1917: Obituary of preacher to Colville tribes
Chinook Jargon remained in use longer in back-country places than it did in the cities of the Pacific Northwest.
Here’s an example from northeast Washington State in the post-frontier era.
It’s an obituary for the Reverent Nathan B. Fry (1834-1917), born in New York state and pioneer of 1849 in Linn County, Oregon Territory.
He came to Colville in 1891, so he had probably already spent 42 years exposed to and understanding excellent Chinuk Wawa.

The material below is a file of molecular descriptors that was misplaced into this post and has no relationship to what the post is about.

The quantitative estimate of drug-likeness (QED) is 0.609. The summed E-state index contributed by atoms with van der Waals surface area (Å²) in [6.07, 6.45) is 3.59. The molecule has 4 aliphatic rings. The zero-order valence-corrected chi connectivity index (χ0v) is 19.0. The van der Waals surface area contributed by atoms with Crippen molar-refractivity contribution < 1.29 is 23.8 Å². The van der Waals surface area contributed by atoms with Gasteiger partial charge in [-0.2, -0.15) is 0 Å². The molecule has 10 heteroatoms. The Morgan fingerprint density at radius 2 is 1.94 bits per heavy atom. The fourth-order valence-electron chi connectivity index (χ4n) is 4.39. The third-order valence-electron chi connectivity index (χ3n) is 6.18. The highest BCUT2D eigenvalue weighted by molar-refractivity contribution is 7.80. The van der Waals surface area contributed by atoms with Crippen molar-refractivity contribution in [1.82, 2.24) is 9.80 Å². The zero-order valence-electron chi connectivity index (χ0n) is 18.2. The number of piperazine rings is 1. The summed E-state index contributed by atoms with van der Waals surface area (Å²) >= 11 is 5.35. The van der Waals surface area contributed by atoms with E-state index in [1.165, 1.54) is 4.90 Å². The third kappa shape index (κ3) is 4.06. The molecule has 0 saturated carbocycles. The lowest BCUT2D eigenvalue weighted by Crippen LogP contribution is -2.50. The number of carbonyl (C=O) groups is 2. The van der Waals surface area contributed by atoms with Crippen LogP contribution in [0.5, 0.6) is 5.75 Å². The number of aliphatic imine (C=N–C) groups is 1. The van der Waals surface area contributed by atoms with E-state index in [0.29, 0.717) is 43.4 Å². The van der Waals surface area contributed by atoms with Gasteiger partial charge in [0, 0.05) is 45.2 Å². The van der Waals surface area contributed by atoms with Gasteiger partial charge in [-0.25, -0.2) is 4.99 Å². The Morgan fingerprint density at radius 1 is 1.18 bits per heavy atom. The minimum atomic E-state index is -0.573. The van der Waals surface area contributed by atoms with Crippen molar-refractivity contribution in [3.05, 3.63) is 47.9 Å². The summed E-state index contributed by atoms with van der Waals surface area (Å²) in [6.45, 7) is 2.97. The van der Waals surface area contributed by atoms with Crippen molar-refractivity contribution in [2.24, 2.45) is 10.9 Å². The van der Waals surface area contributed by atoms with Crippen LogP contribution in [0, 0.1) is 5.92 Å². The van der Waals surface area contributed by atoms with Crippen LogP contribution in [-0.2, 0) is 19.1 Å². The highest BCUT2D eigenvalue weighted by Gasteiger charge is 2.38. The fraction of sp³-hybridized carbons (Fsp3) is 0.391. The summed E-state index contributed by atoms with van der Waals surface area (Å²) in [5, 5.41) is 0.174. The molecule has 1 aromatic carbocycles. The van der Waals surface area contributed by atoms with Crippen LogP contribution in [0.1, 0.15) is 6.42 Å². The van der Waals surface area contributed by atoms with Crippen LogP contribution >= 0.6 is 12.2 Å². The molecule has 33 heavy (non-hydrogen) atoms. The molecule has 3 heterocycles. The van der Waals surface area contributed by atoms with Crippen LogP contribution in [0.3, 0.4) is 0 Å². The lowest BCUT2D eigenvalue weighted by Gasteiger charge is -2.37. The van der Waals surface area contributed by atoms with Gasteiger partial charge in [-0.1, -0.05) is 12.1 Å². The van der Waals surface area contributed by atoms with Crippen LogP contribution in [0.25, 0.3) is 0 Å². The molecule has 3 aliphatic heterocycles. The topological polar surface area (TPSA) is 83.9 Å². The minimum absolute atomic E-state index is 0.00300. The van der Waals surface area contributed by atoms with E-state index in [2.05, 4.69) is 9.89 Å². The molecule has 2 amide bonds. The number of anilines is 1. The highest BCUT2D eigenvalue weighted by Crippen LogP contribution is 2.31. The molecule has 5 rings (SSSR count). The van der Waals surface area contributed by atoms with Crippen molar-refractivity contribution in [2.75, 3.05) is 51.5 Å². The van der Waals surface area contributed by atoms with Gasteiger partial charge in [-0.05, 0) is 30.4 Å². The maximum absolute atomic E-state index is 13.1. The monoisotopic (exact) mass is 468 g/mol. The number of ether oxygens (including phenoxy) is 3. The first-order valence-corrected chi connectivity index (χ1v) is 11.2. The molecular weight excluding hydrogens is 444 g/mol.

Here’s the paragraph I want to share:
Mr. Fry spoke the Chinook language, and made many trips among the Indians, preaching and teaching, and establishing friendly relations. The Colville Indians had promised to come to the dedication [of his new church].
— from “Aged Preacher Ceases Labors” in the Colville (WA) Examiner of January 27, 1917, page 12, column 4
We often hear of Native people still actively using the Jargon well into the 20th century. Here we have an Oregon-raised preacher bringing his own skill with that language to use in such a place.